WASHINGTON – Bolivia urged the Organization of American States, OAS, to approve the American Declaration on the Rights of Indigenous Peoples, pending for nearly two decades.
The Bolivian ambassador to the OAS, Diego Pary, on Tuesday denounced before the OAS’s Permanent Council the uncompromising attitude which was delaying the approval of the declaration when only two paragraphs remained to be agreed on.
“For many of those seated here, perhaps, the indigenous population is not a priority but one has to look at history. We cannot go without recognizing the rights of the original owners of the land,” Pary said.
The Bolivian ambassador proposed fixing a deadline to approve the text and also urged each OAS member state to send an indigenous representative from their countries to Washington for the next round of negotiations.
The drafting of the Declaration began 18 years ago and in May 2015 suffered its latest setback, due to which it cannot be approved in the 45th OAS General Assembly meeting on June 15 and June 16 in Washington.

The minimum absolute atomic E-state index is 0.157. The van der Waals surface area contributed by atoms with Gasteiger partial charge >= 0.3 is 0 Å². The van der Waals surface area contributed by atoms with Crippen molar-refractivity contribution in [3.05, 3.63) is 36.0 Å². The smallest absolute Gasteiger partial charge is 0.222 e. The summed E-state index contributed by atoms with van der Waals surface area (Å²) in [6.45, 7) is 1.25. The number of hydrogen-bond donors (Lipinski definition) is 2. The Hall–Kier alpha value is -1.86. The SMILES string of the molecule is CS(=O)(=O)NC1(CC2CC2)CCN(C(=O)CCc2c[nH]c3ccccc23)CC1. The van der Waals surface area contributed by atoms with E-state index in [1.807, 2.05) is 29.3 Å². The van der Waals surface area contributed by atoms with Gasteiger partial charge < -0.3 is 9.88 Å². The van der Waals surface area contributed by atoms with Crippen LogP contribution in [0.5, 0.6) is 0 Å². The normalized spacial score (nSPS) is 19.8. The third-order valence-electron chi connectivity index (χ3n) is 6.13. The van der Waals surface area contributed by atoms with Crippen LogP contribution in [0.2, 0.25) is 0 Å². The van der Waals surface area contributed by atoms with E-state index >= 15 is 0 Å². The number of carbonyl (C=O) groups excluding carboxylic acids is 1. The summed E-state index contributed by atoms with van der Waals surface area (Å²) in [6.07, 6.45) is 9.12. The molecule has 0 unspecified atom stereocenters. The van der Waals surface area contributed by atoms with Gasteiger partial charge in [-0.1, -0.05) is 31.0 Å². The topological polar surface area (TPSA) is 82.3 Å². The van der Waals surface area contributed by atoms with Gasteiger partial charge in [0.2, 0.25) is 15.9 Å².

Negotiations, which had stopped since 2012, resumed this year and four meetings were held.
However lack of agreement on the issues of self-determination, environment and natural resources continues to stall its progress.
“There is a movement at an international level for the rights of indigenous peoples and what are we doing at an inter-American level? We must show that the OAS has a real objective of transformation,” the Bolivian representative said.
The United Nations in 2007 approved a Declaration on the Rights of Indigenous Peoples, which Bolivia “incorporated and made into a law,” said Pary.
Latin America has more than 800 indigenous villages and around 45 million indigenous people with great demographic, social and political diversity.